Second, the sacraments should be celebrated together. Every time we take communion and baptize, we celebrate our oneness in Christ. And since we’re celebrating our unity, what better way to celebrate the Lord’s Supper and baptism than doing it as one church.

The sacraments ought to be celebrated together. So we are.

Thirdly, whenever officers are elected, they are installed and ordained for the whole congregation. We’ve been installing and ordaining our officers at one service while saying something like, “In the earlier service we installed and ordained…”

We don’t want to do that anymore.

Our elected officers are installed and ordained for our entire congregation. Our entire congregation should celebrate our officers together. So we are.

Finally, until recently, we’ve been receiving new members at their respective services. We believe receiving new members is one of the greatest joys of our church. We believe we ought to welcome and celebrate new members together. So we are.

Have you heard? The Little Church on the Prairie will be having combined worship services on first Sundays of every month!!!


Let’s worship and celebrate together.

In Christ,
Pastor James <><

Sep 19, 2013

Oscar Romero: Prophet, Priest, Martyr

Image Borrowed from http://mauricebroaddus.com
Oscar Romero, a Catholic priest and martyr from El Salvador, said, "A church that suffers no persecution but enjoys the privileges and support of the things of the earth - Beware! - is not the true church of Jesus Christ. A preaching that does not point out sin is not the preaching of the gospel. A preaching that makes sinners feel good, so that they are secured in their sinful state, betrays the gospel's call."


Sep 12, 2013

Success and Failure - Michael Jordan

"I've missed more than nine thousand shots in my career. 

"I've lost almost three hundred games. 

"Twenty-six times I've been trusted to take the winning shot and missed. 

"I've failed over and over again in my life.

"And that is why I succeed."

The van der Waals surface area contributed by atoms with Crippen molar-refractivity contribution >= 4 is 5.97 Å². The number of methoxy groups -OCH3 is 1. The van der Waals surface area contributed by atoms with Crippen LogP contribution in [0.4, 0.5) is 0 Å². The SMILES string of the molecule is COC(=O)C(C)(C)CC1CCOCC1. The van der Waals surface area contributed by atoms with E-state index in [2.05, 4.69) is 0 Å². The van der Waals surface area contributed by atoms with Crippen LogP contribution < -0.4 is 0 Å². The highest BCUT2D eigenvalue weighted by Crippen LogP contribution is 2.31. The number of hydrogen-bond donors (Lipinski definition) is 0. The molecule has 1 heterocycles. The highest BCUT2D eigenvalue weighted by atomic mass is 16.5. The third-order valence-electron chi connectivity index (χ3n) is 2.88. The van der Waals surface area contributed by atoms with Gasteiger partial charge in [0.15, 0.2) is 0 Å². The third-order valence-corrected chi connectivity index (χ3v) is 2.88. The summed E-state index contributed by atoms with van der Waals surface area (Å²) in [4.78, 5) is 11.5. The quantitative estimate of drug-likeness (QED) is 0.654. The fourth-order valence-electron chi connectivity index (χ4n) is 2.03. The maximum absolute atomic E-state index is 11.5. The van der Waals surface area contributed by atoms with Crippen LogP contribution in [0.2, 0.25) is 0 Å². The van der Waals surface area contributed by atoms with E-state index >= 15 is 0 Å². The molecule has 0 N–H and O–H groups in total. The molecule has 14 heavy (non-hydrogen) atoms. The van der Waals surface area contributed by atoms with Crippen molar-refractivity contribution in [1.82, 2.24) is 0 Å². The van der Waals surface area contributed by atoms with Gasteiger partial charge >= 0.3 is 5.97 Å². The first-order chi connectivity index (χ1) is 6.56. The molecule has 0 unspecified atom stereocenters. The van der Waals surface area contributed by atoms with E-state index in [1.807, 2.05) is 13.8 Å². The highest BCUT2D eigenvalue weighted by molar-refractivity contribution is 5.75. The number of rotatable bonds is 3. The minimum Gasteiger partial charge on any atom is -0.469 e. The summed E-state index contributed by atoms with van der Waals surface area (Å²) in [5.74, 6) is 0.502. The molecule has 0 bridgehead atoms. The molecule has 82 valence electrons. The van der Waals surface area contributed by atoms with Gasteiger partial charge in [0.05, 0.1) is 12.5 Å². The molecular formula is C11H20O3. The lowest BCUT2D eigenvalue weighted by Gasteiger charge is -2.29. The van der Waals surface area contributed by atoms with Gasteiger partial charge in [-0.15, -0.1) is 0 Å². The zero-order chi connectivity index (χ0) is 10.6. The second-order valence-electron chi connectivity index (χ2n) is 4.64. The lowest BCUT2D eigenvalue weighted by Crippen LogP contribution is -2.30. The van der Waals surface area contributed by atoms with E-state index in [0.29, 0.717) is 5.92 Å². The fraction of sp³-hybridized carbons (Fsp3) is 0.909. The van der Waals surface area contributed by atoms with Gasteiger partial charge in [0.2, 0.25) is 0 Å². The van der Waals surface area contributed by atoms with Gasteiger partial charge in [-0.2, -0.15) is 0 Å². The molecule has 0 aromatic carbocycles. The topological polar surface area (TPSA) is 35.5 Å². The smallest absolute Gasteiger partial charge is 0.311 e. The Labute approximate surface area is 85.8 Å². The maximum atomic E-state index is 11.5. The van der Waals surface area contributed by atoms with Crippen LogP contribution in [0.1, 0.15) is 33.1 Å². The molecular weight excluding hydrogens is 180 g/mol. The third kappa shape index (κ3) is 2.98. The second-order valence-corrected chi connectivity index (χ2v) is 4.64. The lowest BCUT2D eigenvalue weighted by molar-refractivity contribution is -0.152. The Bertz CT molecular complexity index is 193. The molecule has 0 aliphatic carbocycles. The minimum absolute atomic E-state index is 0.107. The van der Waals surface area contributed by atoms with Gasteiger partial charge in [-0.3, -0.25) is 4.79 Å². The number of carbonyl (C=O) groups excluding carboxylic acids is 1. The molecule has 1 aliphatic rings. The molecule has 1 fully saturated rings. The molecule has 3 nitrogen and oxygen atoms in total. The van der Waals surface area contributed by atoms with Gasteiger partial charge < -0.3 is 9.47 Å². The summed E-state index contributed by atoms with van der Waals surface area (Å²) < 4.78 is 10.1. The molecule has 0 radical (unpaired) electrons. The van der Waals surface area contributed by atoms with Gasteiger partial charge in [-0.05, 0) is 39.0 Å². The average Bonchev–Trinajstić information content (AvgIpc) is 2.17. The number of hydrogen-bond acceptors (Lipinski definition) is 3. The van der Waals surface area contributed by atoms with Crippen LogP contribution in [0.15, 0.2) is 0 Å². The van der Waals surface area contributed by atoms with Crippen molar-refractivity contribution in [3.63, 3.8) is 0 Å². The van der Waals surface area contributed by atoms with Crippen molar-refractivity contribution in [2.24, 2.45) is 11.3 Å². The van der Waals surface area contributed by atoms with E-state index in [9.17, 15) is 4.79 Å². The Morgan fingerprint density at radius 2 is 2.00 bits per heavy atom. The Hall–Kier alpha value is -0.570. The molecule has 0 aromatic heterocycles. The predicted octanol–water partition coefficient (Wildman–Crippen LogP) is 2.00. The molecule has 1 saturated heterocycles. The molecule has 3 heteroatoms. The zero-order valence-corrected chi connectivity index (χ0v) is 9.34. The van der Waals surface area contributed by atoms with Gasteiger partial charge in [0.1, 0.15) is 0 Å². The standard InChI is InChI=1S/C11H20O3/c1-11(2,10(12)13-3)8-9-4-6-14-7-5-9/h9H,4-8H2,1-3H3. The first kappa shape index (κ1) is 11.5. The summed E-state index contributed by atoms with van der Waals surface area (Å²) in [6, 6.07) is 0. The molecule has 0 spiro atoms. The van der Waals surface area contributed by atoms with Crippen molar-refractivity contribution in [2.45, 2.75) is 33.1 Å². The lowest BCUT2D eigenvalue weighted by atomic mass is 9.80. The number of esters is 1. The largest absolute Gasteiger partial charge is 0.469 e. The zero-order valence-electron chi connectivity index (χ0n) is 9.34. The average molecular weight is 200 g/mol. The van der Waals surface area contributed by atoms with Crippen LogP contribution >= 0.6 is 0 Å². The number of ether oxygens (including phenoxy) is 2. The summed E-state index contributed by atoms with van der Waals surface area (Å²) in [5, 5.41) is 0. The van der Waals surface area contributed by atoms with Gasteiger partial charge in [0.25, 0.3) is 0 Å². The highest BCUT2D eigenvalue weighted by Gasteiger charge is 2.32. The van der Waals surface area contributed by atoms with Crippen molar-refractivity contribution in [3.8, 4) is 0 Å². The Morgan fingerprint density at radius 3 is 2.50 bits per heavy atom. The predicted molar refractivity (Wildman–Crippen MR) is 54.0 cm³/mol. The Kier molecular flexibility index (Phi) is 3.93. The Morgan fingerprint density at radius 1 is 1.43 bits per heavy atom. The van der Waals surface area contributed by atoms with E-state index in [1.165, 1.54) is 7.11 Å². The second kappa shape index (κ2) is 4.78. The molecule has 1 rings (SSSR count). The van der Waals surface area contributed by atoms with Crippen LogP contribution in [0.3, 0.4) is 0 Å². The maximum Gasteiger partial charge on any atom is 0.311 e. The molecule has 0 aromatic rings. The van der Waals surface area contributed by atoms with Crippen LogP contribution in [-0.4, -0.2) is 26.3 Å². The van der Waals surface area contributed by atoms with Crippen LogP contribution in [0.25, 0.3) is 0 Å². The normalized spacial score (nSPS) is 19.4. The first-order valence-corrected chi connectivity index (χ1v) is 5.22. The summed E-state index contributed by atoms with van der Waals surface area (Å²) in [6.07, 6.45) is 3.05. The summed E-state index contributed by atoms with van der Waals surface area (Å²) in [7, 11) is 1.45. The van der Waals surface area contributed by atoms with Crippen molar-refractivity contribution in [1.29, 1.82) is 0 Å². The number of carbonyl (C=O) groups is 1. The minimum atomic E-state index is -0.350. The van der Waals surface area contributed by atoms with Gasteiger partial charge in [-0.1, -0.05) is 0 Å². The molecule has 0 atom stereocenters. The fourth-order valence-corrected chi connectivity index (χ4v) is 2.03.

Michael Jordan

Sep 11, 2013

How Can We Best Remember 9/11?

Image Borrowed from National Geographic

This date will never be the same.

I was on my way to work and the radio announcers were trying to make sense of what just happened when the first plane crashed into the Twin Towers.

A few minutes later, the radio announcers said that another plane had hit the Twin Towers.

This wasn't an accident.

This was an act of terror.

By the time I got to the church office we were all gathered around a television numbed by the shock and horror of what we were seeing. It looked surreal. It look like a scene out of a movie. This shouldn't be on the news!

This morning as I was driving to the office, I heard a radio broadcast of the announcers reacting to the events unfolding that day. Hearing the shock and dismay of the announcers from 9/11 brought back a flood of emotions. I found myself tearing up and then feeling a sense of rage against the cowards who intentionally targeted civilians.

The rage and hatred against the evil perpetrated by the terrorists that day was as real and visceral today as it was on that day.

But here's the thing. If we respond to evil and hatred with more evil and more hatred, we lose. America and all she stands for loses. Honor loses. Goodness loses. Virtue loses. Freedom loses.

For those who truly hate and despise evil must never allow evil to stop us from choosing the good, from serving others, from toiling for peace. For the moment we give up on choosing the good, evil triumphs.

America, choose the good. Serve those less fortunate. Never cease in working for peace.

Remember 9/11.
Image Borrowed from National Geographic

Aug 26, 2013

Miley Cyrus, Robin Thicke, MTV, VMA's - Reflection of American Culture

I woke up this morning to the Twitter and Facebook world exploding with tweets about Miley Cyrus raunchy performance at the VMA's last night.